According to CaspianNews, attacks on the Caucasus Online have threatened the realization of a digital telecommunications corridor between Europe and Asia. Despite the political and economic importance of the project for Georgia, developing a modern transit fiber-optic (FO) infrastructure network connecting Europe to Asian markets through the Caucasus region has been endangered by the Georgian authorities. The Parliament of Georgia has amended the law regarding the country's electronic communications that significantly expanded powers to the Georgian National Communications Commission (GNCC). It is believed that the main target of these amendments was Caucasus Online, a foreign-owned Georgian telecommunications company owning the only Black Sea submarine fiber-optic cable transiting internet traffic from Europe to the Caucasus region. These amendments have been widely criticized by different local telecommunications companies, civil society actors, and local media watchdogs. The GNCC attacks on business owners appear to be inappropriate, according to law firms such as Quinn Emanuel, DLA Riper, and PwC.

    Monitoring of disinformation cases

    Myth Detector revealed that openly pro-Russian, Kremlin-related actors, and media, anti-liberal groups express solidarity and support for Lukashenko. Narratives about the Belarus protests boiled down to three main messages:

    • The Georgian side gives Lukashenko an excuse to recognize the independence of Abkhazia and Tskhinvali;
    • Lukashenko is a successful ruler and defender of traditional identity;
    • The protest against Lukashenko is an externally managed process

    See more on Myth Detector site.

    A Russian psychic's conspiracy about vaccination. Georgian media outlets,, and disseminated information citing Russian psychic Anatoly Kashpirovsky, claiming that after COVID-19 vaccination by the help of Bill Gates the "universal death of mankind" will begin. Kashpirovsky's video address, which has half a million views, was also shared by Georgian Facebook pages and in Russian media. The false claim that mass vaccination is aimed at massive human mortality and that Bill Gates is involved in the process is an old conspiracy, debunked by Myth Detector and other fact-checking platforms.

    Alliance of Patriots Party against NDI and IRI. Last week Davit Tarkhan-Mouravi, one of the leaders of Alliance of Patriots Party stated on Obiektivi TV that the National Democratic Institute (NDI) and the International Republican Institute (IRI) had stopped conducting research for a year after the Alliance of Patriots exposed their lies in regards of the research polls. On August 13, the Alliance of Patriots Party held a special briefing in which Irma Inashvili, the party's chairwoman, expressed distrust in the IRI poll published the previous day. She once again accused NDI, IRI, and Edison Research of lying, as evidenced by the results of her party's alternative poll. Inashvili also demanded the recall of the head of the IRI from the country, as, according to her, the head of the NDI had been recalled earlier. Myth Detector rates these claims as another disinformation attack on NDI and IRI, which aims to discredit western research institutions. In fact, the NDI and IRI continued publishing the surveys, and the head of NDI has moved to work as an IDEA Global Programs Director in Stockholm, she was not recalled as a result of the Alliance of Patriots Party campaign.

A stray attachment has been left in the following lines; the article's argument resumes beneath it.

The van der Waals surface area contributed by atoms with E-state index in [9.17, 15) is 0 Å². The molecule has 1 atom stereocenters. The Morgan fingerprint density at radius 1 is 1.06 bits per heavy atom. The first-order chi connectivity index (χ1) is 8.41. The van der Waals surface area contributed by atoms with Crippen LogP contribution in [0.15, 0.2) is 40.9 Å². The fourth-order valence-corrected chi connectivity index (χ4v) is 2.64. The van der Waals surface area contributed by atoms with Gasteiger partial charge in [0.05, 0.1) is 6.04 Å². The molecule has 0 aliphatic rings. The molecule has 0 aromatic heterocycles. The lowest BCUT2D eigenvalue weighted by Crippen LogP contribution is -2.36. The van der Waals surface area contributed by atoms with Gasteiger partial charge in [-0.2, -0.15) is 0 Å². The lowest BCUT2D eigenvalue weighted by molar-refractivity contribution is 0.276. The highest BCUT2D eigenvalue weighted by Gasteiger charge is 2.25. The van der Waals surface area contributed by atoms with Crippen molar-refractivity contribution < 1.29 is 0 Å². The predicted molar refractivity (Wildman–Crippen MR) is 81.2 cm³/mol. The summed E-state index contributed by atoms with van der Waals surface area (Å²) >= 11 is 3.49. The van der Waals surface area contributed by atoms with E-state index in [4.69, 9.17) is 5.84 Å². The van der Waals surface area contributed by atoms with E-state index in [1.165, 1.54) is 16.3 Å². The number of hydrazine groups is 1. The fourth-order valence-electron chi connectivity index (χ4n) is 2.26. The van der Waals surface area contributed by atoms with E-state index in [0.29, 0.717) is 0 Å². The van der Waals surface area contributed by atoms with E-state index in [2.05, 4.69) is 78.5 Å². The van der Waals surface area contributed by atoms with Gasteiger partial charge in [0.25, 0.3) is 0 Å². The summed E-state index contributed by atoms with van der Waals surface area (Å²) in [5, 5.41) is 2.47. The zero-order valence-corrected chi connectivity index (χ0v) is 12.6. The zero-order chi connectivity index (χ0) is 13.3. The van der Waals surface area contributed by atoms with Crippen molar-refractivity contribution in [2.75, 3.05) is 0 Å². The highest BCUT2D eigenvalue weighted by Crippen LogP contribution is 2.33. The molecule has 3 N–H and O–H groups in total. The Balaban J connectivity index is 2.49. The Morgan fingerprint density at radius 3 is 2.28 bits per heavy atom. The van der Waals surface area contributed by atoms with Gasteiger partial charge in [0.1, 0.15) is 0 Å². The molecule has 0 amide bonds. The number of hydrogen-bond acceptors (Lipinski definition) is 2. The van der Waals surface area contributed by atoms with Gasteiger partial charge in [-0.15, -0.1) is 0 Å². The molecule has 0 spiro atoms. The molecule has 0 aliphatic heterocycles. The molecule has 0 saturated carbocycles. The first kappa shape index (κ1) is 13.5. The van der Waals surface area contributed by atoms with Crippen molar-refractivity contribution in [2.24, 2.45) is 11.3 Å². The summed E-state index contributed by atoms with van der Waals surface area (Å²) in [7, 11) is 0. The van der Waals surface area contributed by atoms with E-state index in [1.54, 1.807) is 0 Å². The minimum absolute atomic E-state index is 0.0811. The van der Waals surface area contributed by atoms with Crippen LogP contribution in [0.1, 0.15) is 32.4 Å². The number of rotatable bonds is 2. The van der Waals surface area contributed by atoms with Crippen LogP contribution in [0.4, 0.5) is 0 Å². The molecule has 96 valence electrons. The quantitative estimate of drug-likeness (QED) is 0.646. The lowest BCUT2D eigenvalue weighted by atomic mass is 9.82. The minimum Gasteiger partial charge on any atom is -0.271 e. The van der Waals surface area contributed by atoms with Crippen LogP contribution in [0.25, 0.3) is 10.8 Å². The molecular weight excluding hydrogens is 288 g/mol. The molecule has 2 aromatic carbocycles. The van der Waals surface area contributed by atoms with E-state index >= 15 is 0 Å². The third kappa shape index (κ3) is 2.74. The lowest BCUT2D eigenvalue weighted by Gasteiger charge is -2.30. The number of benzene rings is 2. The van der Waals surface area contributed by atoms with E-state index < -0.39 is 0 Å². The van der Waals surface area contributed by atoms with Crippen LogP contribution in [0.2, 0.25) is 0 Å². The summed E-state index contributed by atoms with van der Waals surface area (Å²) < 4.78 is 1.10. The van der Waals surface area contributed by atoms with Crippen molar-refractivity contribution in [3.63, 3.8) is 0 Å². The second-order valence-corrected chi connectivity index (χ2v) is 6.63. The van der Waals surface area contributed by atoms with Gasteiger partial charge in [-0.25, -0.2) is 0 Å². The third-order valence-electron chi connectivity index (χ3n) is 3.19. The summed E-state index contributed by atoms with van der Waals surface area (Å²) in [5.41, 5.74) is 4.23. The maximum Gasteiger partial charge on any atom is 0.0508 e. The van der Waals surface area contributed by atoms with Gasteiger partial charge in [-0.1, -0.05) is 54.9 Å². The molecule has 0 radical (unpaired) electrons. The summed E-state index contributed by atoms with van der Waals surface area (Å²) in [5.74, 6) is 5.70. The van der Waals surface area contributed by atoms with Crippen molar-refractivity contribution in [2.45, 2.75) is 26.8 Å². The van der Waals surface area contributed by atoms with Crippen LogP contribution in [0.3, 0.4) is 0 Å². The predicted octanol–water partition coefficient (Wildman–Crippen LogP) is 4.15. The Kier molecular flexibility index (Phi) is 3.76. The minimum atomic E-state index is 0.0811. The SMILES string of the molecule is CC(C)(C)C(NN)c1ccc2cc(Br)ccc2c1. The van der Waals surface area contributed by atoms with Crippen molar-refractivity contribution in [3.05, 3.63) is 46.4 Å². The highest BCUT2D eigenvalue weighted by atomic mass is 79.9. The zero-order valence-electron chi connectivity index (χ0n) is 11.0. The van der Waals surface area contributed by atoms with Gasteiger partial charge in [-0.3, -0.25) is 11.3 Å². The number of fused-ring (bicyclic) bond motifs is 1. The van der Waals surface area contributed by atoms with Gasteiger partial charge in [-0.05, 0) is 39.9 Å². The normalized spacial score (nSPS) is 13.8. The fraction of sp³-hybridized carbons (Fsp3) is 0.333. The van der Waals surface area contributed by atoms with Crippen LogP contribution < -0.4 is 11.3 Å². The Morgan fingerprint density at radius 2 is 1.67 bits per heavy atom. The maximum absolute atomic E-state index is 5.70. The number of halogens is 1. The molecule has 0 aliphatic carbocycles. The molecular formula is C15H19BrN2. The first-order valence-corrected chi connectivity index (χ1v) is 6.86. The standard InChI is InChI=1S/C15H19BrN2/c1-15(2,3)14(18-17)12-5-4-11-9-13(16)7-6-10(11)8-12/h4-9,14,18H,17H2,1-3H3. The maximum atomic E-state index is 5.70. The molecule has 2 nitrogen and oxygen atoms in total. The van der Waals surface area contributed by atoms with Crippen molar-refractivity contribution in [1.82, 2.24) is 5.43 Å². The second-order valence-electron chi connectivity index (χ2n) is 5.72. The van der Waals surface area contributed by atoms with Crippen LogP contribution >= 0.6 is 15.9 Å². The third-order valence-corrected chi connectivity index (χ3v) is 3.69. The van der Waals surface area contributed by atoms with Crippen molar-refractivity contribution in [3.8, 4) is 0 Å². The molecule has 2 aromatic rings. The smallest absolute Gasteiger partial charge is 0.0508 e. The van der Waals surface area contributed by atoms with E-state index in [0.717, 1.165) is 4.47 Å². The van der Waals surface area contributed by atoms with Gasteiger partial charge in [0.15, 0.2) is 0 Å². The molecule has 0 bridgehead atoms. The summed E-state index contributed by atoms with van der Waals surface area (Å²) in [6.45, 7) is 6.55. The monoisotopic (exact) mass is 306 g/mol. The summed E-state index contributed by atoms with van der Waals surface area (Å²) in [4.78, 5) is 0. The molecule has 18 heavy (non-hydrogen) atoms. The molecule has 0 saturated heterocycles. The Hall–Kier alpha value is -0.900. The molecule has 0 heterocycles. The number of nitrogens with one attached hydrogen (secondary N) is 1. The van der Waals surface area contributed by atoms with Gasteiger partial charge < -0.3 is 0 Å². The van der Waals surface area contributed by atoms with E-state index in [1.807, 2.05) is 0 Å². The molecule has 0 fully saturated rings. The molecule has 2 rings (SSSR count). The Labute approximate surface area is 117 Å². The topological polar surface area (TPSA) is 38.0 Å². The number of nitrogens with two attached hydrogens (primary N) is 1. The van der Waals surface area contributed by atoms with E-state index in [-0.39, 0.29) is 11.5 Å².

Child deprivation is falsely connected to AA. Nino Ratishvili, the host of the program Night Studio on Obiektivi TV, stated that the child deprivation from economically disadvantaged mothers is related to the requirements set by the Georgia-EU Association Agreement (AA). Myth Detector's fact-checked this statement and found out that there is no record/reference of child deprivation in the Association Agreement and its Action Plan. The issue of children is mentioned only twice in the AA: the first case (article 21) concerns the development of judicial cooperation between Georgia and the EU in the field of child protection. The second entry on child rights (Article 229) calls for the abolition of child labor in order to comply with internationally recognized labor standards.

    Civil society organizations' initiatives

    The International Society for Fair Elections and Democracy (ISFED) published research about the network on Facebook supporting the pro-Russian political party - "Alliance of Patriots (AoP)." According to ISFED, apart from the social media page of television company Obieqtivi (founded by the leader of the Alliance of Patriots - Irma Inashvili), some online media connected to it are also engaged in the information campaign favoring "Alliance of Patriots." An activist famous for his anti-Western and pro-Russian views - Bakur Svanidze and his team manages ten Facebook pages, affiliated with the AoP. Previously, MDF’s research identified 8 pages connected to Bakur Svanidze that campaigns against both ruling and opposition parties (except for "Alliance of Patriots"), certain media, and NGOs. The names of the pages are discrediting George Soros, political party "European Georgia", political party "United National Movement", political party "Georgian Dream" and favoring "Alliance of Patriots".

    Open Information Partnership (OIP) in partnership with Georgia's Reforms Associates (GRASS) and Media Development Foundation (MDF) published a report about COVID-19 disinformation narratives in Georgia in April-June, 2020. The report is a result of the COVID Working Group coordinated by Zinc Network. The report singles out the outlets and notable actors that were pushing the most problematic content, the key narratives, notable stories, the impact, and possible future trends of the COVID-related disinformation.

    On 17-20 August, Civic IDEA held the workshop “Investigative Journalism and Open Source Research Course” at Radisson Blu Hotel, Batumi. The learning course focused on the following topics: the methodology, history and the role of investigative journalism, fact-checking and verification mechanisms, the concepts of soft, sharp and hard power, authoritarian states’ imposition in Georgia and worldwide, role of strategic communication in modern societies. The course involved foreign and Georgian trainers and aimed to raise the awareness of the mid-career journalists in Georgia.


    This newsletter is a part of the project „Strengthening of the resilience of civil society organizations in Georgia against foreign malign influence“, which is funded by the TRANSITION PROMOTION program of the Czech Ministry of Foreign Affairs, and by the EMERGING DONORS CHALLENGE PROGRAM of the USAID.

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    European Values Center for Security Policy